When restaurants lobby for “consumer protection” regulations that restrict food trucks, it’s natural to suspect the restaurants are simply trying to use Big Government to crowd out competition.
When H&R Block lobbies for “consumer protection” regulations that crowd out Mom & Pop tax preparers, the anticompetitive.
When liquor stores lobby to keep supermarkets from selling liquor, we don’t assume their main motive is consumer protection.
This month we see the same dynamic in the drugmaking industry, the Washington Post reports:
Drug companies are ramping up efforts on Capitol Hill to block specialty pharmacies from mass producing drugs in lightly regulated conditions, urging lawmakers to require that these enterprises return to their traditional roles or face stricter standards.
Commercial drug makers are also pressing a lobbying campaign aimed at stopping these specialty pharmacies, known as compounders, from making “knockoff” drugs for people and their pets that the companies say are costing them millions of dollars in annual profits, records and interviews show.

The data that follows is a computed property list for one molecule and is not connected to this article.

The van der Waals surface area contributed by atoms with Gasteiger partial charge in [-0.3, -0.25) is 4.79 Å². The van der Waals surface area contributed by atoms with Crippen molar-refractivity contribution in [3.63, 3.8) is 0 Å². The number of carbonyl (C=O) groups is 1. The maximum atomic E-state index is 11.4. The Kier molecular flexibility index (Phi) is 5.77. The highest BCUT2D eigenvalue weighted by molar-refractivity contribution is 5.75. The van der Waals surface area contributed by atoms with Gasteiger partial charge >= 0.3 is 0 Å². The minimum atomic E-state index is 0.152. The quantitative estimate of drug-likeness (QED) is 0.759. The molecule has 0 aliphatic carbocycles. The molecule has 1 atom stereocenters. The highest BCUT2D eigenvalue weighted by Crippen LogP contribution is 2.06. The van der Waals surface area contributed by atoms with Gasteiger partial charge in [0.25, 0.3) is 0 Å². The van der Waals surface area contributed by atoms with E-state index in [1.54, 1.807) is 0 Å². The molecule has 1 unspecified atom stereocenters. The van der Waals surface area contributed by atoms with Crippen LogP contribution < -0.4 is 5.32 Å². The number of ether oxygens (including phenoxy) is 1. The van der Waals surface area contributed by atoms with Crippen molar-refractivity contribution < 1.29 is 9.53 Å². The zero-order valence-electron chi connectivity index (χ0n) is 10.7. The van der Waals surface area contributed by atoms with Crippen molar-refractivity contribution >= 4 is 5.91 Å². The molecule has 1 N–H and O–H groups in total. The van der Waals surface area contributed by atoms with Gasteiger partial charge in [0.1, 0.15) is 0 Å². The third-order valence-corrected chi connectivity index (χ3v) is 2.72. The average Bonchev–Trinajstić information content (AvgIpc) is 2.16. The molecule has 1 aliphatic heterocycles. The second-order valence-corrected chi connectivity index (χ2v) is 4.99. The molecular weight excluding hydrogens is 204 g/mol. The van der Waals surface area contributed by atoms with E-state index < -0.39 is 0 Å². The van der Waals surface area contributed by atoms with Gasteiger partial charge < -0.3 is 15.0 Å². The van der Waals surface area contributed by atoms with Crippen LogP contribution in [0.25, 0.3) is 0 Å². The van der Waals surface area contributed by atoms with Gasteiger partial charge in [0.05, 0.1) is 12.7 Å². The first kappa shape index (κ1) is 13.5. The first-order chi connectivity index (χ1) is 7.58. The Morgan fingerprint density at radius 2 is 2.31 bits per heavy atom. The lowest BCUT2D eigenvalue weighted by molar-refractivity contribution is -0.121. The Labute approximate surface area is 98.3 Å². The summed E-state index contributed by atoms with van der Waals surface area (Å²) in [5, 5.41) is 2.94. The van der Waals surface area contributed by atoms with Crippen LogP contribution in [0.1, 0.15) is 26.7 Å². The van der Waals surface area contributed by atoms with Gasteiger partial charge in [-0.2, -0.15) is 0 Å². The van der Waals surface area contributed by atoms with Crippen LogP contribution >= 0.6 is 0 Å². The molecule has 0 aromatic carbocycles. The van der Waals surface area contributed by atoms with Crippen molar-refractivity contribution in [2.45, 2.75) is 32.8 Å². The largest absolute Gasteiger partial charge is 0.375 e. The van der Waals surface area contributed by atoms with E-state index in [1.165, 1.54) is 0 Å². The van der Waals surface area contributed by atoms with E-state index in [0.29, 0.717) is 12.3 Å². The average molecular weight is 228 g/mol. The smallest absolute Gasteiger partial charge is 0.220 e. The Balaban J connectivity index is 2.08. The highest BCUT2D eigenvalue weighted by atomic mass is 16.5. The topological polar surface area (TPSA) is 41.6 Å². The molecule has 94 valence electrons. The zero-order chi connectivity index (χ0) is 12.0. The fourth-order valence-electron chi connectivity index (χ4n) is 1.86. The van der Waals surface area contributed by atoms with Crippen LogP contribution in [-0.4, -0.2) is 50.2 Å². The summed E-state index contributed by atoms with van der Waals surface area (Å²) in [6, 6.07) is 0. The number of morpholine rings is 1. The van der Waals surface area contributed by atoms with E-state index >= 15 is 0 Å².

But the lobbying landscape gets even more interesting, as the Post reports:
The International Academy of Compounding Pharmacists, the industry’s largest trade group, is asking for federal and state legislation that would require compounders to adhere to guidelines that are currently voluntary. The guidelines run more than 400 pages long and were developed by pharmacists, doctors and nurses.
“We believe they need to be mandated by law,” said David G. Miller, IACP’s executive vice president.
Miller said he told congressional staffers that he still wants state inspectors to retain the authority to enforce the standards for most compounding pharmacists. Last month, Miller reversed course on his long-held position that all compounders should be regulated by state boards of pharmacy, saying manufacturing-style firms that market and sell products without patient-specific prescriptions should register with the FDA and be inspected by the agency.
The shift in IACP’s position followed a Washington Post investigation that showed 15 of the nation’s largest compounding pharmacies mass produce medications, often shipping them across state lines without patient prescriptions. The Post also reported that shoddy equipment and unsanitary conditions at some of these firms had caused patient illnesses and deaths long before this fall’s deadly outbreak but that the firms rarely were penalized.